Officials request cloudseeding amid dry spell

(Front row, L-R) Board Member Anton Occeño, 5th district Rep. Dino Yulo, La Castellana mayor Alme Rhummyla Nicor-Mangilimutan, governor Eugenio Jose ‘Bong’ Lacson and Vice Mayor Alberto Nicor while at the background are other local officials at the opening of the Silver Banana festival Monday. (Dolly Yasa photo)

By Dolly Yasa

BACOLOD CITY – Governor Eugenio Jose Lacson of Negros Occidental and fifth district Rep. Dino Yulo are set to appeal to the Department of Agriculture’s Bureau of Soil and Water Management (BSWM) for cloudseeding operations to counteract the damage caused by the ongoing dry spell.

The appeal coincided with their presence at the 25th Banana Festival’s opening ceremony, which took place at the Panorama View Park in barangay Mansalanao, La Castellana town on Monday.

“Although the BSWM initially recommended against cloudseeding, I have discussed with Congressman Yulo, and we will petition for a reversal of this decision,” Lacson reported to the media.

He further stated that the appeal aims for the BSWM to initiate cloudseeding, particularly in the southern areas of the province.

Yulo announced his intention to visit the BSWM office in Manila personally, armed with photographs he has taken over the past two weeks which show clouds suitable for seeding.

“Occasionally, you do see seedable clouds, and by demonstrating this, we might be able to reduce crop loss even if we only manage to induce rain once or twice,” Yulo elaborated.

He acknowledged that lobbying the BSWM is a daunting task but insisted on the importance of perseverance.

The fifth district, represented by Yulo, is reportedly among those most severely affected by the El Niño-induced dry spell.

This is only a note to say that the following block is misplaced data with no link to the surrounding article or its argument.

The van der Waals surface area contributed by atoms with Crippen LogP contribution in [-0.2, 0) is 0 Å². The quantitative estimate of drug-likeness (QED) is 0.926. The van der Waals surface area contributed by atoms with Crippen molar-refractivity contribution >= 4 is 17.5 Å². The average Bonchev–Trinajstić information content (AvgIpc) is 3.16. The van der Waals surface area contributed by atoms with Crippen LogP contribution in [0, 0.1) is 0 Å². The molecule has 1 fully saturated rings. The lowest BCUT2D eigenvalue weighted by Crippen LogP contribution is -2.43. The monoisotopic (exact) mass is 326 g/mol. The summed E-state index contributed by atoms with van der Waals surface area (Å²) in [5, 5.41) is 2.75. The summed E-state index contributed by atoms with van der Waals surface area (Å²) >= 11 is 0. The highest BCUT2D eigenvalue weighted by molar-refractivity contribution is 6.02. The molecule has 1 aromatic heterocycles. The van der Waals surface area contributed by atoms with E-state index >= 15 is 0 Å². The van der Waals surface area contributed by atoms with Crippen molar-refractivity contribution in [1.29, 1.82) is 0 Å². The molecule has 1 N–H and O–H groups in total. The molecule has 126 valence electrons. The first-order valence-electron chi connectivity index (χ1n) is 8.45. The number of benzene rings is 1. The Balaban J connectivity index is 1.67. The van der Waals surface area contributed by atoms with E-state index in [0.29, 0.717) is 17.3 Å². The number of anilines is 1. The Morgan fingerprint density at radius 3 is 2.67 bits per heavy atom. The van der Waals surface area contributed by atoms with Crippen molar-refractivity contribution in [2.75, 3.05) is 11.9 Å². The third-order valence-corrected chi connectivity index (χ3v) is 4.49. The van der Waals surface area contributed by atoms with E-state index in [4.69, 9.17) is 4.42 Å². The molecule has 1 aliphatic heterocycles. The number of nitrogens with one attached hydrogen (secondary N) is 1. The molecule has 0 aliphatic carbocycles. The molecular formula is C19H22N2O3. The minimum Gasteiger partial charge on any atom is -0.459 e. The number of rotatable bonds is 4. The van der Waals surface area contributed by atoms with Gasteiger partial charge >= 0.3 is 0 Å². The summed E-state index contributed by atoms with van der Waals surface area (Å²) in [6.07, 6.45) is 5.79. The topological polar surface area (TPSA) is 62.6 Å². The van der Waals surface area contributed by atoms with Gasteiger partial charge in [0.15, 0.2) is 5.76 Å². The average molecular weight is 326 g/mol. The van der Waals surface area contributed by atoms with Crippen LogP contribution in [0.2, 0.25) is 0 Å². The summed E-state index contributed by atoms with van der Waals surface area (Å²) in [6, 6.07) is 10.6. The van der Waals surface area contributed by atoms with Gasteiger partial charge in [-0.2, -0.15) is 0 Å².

Yulo has previously been vocal in his criticism of the BSWM, labeling the agency as incompetent after it dismissed cloud seeding as a potential remedy for the drought currently ravaging crops and sugar plantations across the province.

While in Himamaylan City during a weekend visit with Senator Bong Go to review infrastructure projects, Yulo expressed his exasperation, particularly over the BSWM’s late response to the drought. “It’s absurd that they’re only now starting to prepare,” he said.

Yulo also voiced his frustration with the BSWM’s refusal to endorse cloud seeding, challenging their reasoning that the absence of seedable clouds and the potential impact on flowering mango trees in Guimaras were insufficient grounds for dismissal. He suggested that the risk-benefit analysis for southern Negros, distant from Guimaras, might favor cloudseeding.

Countering the BSWM’s position, Yulo claimed that rain clouds do occasionally form over southern Negros, implying that cloudseeding is a feasible alternative. “They should have observed this,” he asserted.

Yulo’s primary concern is the BSWM’s seemingly defeatist stance, which suggests that the drought is an unavoidable aspect of climate change. He stressed the importance of proactive government intervention, particularly in providing support to citizens during such critical times.

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